It’s a process that begins with the melding of imagination and models, spending countless hours considering and contemplating various arrangements of various aircraft at IAH. Different gate configurations were evaluated using a host of aircraft, such as the Boeing 787 Dreamliner, Boeing 777 and Boeing 747. The evaluation process quickly led us to several significant hurdles. First, because the aircraft would be parked so close to the international terminal building, there was a tremendous amount of difficulty in finding ample space for the various ground support equipment necessary for the operation of such an aircraft. The second challenge involved the fact that the A380 aircraft requires fueling from both sides and prior to our modifications, the fuel pits at IAH were not found in the required location. And finally, the existing ground power units (GPUs) and pre-conditioned air units (PCA) were not capable of handling the demands of an A380 aircraft.
Upper level boarding had to be provided to load and unload the A380 in a timely manner and to provide an adequate level of service to premium passengers. The terminal building had to be structurally modified, as elevated exterior walkways up to 200’ in length had to be constructed to connect to the new loading bridges. The building electrical system also had to be upgraded to accommodate the increased power demands of the A380 and the PCA units were converted from glycol to electric. Additionally, parking the A380 required taking adjacent gates out of service. To accommodate the dislocated aircraft, other narrowbody gates had to be upgraded for widebody operations.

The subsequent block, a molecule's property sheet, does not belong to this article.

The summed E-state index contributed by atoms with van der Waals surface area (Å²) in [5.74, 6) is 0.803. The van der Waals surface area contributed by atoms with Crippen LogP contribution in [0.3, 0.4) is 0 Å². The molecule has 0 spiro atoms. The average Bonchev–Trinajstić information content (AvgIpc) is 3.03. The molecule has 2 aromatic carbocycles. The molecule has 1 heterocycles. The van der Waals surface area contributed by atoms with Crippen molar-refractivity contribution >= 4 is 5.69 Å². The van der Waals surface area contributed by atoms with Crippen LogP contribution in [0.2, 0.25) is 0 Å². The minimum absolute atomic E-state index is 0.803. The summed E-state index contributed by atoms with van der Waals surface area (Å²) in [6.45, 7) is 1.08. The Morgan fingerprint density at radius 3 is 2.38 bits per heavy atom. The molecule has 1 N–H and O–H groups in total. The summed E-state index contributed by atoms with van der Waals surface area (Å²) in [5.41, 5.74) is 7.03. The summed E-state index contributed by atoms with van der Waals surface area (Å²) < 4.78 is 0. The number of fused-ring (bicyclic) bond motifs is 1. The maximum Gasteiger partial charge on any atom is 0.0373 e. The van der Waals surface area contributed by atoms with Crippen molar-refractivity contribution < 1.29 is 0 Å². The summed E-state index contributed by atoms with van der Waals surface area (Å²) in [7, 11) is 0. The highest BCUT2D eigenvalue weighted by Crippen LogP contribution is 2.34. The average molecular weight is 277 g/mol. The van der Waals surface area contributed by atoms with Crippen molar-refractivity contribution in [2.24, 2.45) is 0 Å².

The matter of time and pending deadlines was also a constant cause for concern during the preparation phase for both Lufthansa Airlines as well as Emirates. Both airlines were understandably anxious to launch the A380 aircraft at IAH and both required a firm deadline as to when the required work would be completed and the inaugural flight could take place. Once again, communication and coordination were absolutely essential in making sure that the most efficient work schedule was followed. HAS team members began an early dialogue with representatives from Allied Fuel in order to make absolutely sure that the new fuel pits were set to be located in the correct location. Similar conversations were initiated with the manufacturer of the necessary loading bridges. Since the Infrastructure staff at George Bush Intercontinental Airport had never installed a dual jet bridge at IAH before, the entire process was new to those involved and the HAS team relied heavily on the expertise offered from those providing the materials. This allowed the work to be completed in an efficient amount of time. In both instances (the Lufthansa Airlines launch and the Emirates launch), the Houston Airport System was facing a deadline that granted them only a few months in which to complete the required tasks. In both instances, the work was completed within the necessary timeframe and the inaugural flights went off without any significant difficulty.